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Oil-market forecasting: A thankless task

Supply and demand are behaving in ways the IEA did not previously expect

If only Benjamin Franklin had lived to see today’s oil market. Nothing is certain in life but death and taxes, the great man said. These days, he might have included revisions to oil-demand and supply forecasts.

In 2010, the International Energy Agency (IEA) warned consumers that “the age of cheap oil is over”, saying "a veil of uncertainty" was hanging over global energy security because of rampant oil demand and flagging production.

In its latest Medium Term Oil Market Report (MTOMR), which offers up the agency’s thoughts about supply and demand from now to 2021, the message is the opposite: brace yourselves for a lengthy period of low prices. Future supply constraints? Not so much.

Don’t blame the IEA for getting it wrong before. It wasn’t alone and, to give the agency its due, it remains the best source of data in a market that is still too opaque and too reactive to short-term price movements. Picking out trends isn’t easy.

If supplies are no longer threatened by peak oil, meanwhile, that doesn’t mean everything is rosy in the industry. Capital spending across the sector plummeted last year by almost a quarter and will drop again by 17% in 2016, says the IEA. Energy consultancy Wood Mackenzie reckons $380bn worth of upstream investment is being chopped from budgets. Yet the IEA believes it will take at least a year for commercial crude stocks to draw down enough to coax oil prices much higher.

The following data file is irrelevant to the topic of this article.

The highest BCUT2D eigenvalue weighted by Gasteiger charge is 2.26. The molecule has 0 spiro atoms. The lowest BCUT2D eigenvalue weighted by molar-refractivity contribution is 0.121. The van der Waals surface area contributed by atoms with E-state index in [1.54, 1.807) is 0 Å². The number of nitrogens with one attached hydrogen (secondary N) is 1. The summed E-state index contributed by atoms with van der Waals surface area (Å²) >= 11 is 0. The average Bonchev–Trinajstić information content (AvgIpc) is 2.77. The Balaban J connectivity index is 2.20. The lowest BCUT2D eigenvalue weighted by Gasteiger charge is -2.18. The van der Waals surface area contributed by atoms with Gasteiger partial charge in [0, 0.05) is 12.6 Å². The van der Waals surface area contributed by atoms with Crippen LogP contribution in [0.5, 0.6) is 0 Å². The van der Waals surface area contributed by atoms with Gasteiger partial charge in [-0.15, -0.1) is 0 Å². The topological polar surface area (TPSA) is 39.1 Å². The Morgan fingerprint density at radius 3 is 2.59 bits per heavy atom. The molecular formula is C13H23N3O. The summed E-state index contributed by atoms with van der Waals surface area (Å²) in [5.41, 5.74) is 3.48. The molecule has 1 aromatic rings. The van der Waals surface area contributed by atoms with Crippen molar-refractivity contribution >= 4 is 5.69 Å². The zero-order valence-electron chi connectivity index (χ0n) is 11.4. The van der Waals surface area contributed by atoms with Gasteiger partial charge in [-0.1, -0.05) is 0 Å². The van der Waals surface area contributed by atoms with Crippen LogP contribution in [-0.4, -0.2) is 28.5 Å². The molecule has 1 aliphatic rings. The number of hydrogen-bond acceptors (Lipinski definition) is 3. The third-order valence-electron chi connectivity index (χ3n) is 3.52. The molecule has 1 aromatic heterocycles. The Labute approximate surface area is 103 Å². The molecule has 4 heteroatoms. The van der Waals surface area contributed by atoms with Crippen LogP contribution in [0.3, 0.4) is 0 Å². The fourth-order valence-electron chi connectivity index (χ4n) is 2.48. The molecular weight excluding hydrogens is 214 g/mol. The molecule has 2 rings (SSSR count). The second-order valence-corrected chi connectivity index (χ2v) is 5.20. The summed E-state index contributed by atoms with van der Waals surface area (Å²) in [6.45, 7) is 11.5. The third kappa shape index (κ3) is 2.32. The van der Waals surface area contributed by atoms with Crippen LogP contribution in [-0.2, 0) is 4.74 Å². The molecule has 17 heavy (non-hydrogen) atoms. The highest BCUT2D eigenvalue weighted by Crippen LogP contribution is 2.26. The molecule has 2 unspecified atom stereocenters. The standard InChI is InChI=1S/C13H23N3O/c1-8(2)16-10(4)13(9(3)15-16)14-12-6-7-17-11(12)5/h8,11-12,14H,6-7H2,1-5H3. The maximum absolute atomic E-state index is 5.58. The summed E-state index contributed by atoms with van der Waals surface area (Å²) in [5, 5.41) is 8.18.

A new outlook

Demand – by far the hardest side of the market’s equation to calculate – is where the agency’s record is shakiest. The IEA thinks consumption, which last year stood at 94.4m barrels a day, will reach 100.5m b/d in 2020 – a whopping 1.3m b/d higher than it forecast in last year’s report. The new number is based on revisions to earlier demand estimates. The 2015 MTOMR underestimated European consumption for that year by 300,000 b/d; and Chinese by 0.6m b/d.

More oil needed

The persistence of oil’s slump is behind the new outlook too. “Lower-than-expected oil prices during 2016-18 support marginally higher demand estimates,” its new report says.

While “more rapid economic growth” will eventually lift demand, “relentless stock-building” has also demolished the IEA’s earlier forecasts for prices. They didn’t start rising in 2015, as the agency earlier expected, and now won’t until 2017.

The latest MTOMR paints a mixed picture across the board. Global oil demand last year rose by 1.4m b/d, the IEA believes. But this won’t be repeated. In 2016, the agency thinks consumption will grow by a still-healthy 1.2m b/d, but pulses won’t be racing again thereafter.

“Any expectations that the most recent fall in oil prices to $30 a barrel will provide further stimulus to oil demand in the early years of our forecast and send annual rates of growth above 1.2m b/d are likely to be dashed,” the IEA says. The extra 7.2m b/d of oil the world will need by 2021 (compared with last year) will still only yield annual growth of 1.2%, or half a percentage point below its average between 2009-15.

Asia will account for 5.3m b/d of that increment. But that masks another significant trend in China, the engine of oil-demand growth over the past decade, where the pace of annual increases is slowing. In 2009-15, oil demand rose by about 5%. From now until 2021, it will do so by just 3.4%. Still, that’s 2.5m b/d more oil that China will need, says the IEA.

Supply growth

Slowing too, though, is global oil-supply growth. It grew by 2.4m b/d in 2014 and 2.6m b/d in 2015. Between 2009 and 2015, the world added 11m b/d of capacity. Between now and 2021 supply will increase by just 4.1m b/d. That includes Iran, which the IEA expects to be Opec’s biggest source of growth – but adding just 340,000 b/d by 2021, or less than half the volume Iran says it will bring on stream.